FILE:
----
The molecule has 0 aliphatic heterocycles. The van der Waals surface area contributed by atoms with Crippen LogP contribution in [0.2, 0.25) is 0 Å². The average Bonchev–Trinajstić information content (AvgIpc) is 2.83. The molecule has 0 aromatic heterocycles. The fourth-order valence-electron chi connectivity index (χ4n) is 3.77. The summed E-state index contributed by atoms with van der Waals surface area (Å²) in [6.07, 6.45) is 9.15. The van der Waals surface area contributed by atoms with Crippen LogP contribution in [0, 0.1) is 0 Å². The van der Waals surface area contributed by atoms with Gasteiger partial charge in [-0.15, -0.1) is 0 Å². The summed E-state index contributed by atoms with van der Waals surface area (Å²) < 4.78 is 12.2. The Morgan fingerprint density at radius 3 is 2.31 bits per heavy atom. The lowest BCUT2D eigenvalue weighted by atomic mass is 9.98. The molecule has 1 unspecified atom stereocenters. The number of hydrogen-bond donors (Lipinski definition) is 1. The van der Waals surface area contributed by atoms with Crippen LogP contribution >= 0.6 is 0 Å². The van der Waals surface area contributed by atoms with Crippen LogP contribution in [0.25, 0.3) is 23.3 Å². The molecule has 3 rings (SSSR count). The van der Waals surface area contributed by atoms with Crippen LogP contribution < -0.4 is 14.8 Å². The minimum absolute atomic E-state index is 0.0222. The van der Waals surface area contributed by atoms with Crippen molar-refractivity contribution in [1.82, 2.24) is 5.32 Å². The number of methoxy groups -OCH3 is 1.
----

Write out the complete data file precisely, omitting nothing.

The molecule has 0 aliphatic heterocycles. The van der Waals surface area contributed by atoms with Crippen LogP contribution in [0.2, 0.25) is 0 Å². The average Bonchev–Trinajstić information content (AvgIpc) is 2.83. The molecule has 0 aromatic heterocycles. The fourth-order valence-electron chi connectivity index (χ4n) is 3.77. The summed E-state index contributed by atoms with van der Waals surface area (Å²) in [6.07, 6.45) is 9.15. The van der Waals surface area contributed by atoms with Crippen LogP contribution in [0, 0.1) is 0 Å². The van der Waals surface area contributed by atoms with Gasteiger partial charge in [-0.15, -0.1) is 0 Å². The summed E-state index contributed by atoms with van der Waals surface area (Å²) < 4.78 is 12.2. The Morgan fingerprint density at radius 3 is 2.31 bits per heavy atom. The lowest BCUT2D eigenvalue weighted by atomic mass is 9.98. The molecule has 1 unspecified atom stereocenters. The number of hydrogen-bond donors (Lipinski definition) is 1. The van der Waals surface area contributed by atoms with Crippen LogP contribution >= 0.6 is 0 Å². The van der Waals surface area contributed by atoms with Crippen LogP contribution in [0.25, 0.3) is 23.3 Å². The molecule has 3 rings (SSSR count). The van der Waals surface area contributed by atoms with Crippen LogP contribution < -0.4 is 14.8 Å². The minimum absolute atomic E-state index is 0.0222. The van der Waals surface area contributed by atoms with Crippen molar-refractivity contribution in [1.82, 2.24) is 5.32 Å². The number of methoxy groups -OCH3 is 1.